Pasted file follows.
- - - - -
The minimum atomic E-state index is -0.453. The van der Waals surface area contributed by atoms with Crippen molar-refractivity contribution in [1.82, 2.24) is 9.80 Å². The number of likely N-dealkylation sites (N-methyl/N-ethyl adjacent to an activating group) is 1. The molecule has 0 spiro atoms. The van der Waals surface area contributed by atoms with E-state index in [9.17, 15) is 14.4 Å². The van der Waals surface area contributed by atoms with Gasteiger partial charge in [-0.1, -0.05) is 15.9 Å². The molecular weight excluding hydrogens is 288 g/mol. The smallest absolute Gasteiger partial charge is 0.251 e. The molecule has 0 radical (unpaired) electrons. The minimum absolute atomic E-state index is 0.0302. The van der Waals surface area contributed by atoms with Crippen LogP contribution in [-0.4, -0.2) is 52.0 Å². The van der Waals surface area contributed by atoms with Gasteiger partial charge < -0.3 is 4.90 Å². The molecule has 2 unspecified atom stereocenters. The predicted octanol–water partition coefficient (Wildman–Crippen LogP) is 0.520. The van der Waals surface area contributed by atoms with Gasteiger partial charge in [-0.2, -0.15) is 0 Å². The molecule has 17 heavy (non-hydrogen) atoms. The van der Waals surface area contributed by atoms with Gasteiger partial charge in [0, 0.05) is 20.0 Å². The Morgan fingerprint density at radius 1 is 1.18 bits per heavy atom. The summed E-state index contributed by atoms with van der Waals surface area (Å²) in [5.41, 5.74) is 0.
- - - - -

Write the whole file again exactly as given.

The minimum atomic E-state index is -0.453. The van der Waals surface area contributed by atoms with Crippen molar-refractivity contribution in [1.82, 2.24) is 9.80 Å². The number of likely N-dealkylation sites (N-methyl/N-ethyl adjacent to an activating group) is 1. The molecule has 0 spiro atoms. The van der Waals surface area contributed by atoms with E-state index in [9.17, 15) is 14.4 Å². The van der Waals surface area contributed by atoms with Gasteiger partial charge in [-0.1, -0.05) is 15.9 Å². The molecular weight excluding hydrogens is 288 g/mol. The smallest absolute Gasteiger partial charge is 0.251 e. The molecule has 0 radical (unpaired) electrons. The minimum absolute atomic E-state index is 0.0302. The van der Waals surface area contributed by atoms with Crippen LogP contribution in [-0.4, -0.2) is 52.0 Å². The van der Waals surface area contributed by atoms with Gasteiger partial charge < -0.3 is 4.90 Å². The molecule has 2 unspecified atom stereocenters. The predicted octanol–water partition coefficient (Wildman–Crippen LogP) is 0.520. The van der Waals surface area contributed by atoms with Gasteiger partial charge in [-0.2, -0.15) is 0 Å². The molecule has 17 heavy (non-hydrogen) atoms. The van der Waals surface area contributed by atoms with Gasteiger partial charge in [0, 0.05) is 20.0 Å². The Morgan fingerprint density at radius 1 is 1.18 bits per heavy atom. The summed E-state index contributed by atoms with van der Waals surface area (Å²) in [5.41, 5.74) is 0.